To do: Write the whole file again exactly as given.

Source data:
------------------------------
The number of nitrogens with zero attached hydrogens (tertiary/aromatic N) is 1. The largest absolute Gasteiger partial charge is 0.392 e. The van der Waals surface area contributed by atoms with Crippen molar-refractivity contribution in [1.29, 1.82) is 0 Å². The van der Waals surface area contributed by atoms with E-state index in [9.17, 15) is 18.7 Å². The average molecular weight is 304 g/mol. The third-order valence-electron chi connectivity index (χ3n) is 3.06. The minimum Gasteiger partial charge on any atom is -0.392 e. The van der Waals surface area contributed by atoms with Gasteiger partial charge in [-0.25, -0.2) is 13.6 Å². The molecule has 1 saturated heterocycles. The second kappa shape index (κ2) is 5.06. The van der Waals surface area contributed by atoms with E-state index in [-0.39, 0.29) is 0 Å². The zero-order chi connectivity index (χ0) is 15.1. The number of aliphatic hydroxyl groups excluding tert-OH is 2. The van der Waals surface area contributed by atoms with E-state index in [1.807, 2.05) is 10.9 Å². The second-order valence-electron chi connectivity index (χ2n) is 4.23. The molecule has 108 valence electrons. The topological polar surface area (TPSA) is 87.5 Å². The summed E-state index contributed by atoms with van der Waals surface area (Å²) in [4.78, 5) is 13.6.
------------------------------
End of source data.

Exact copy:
The number of nitrogens with zero attached hydrogens (tertiary/aromatic N) is 1. The largest absolute Gasteiger partial charge is 0.392 e. The van der Waals surface area contributed by atoms with Crippen molar-refractivity contribution in [1.29, 1.82) is 0 Å². The van der Waals surface area contributed by atoms with E-state index in [9.17, 15) is 18.7 Å². The average molecular weight is 304 g/mol. The third-order valence-electron chi connectivity index (χ3n) is 3.06. The minimum Gasteiger partial charge on any atom is -0.392 e. The van der Waals surface area contributed by atoms with Gasteiger partial charge in [-0.25, -0.2) is 13.6 Å². The molecule has 1 saturated heterocycles. The second kappa shape index (κ2) is 5.06. The van der Waals surface area contributed by atoms with E-state index in [-0.39, 0.29) is 0 Å². The zero-order chi connectivity index (χ0) is 15.1. The number of aliphatic hydroxyl groups excluding tert-OH is 2. The van der Waals surface area contributed by atoms with E-state index in [1.807, 2.05) is 10.9 Å². The second-order valence-electron chi connectivity index (χ2n) is 4.23. The molecule has 108 valence electrons. The topological polar surface area (TPSA) is 87.5 Å². The summed E-state index contributed by atoms with van der Waals surface area (Å²) in [4.78, 5) is 13.6.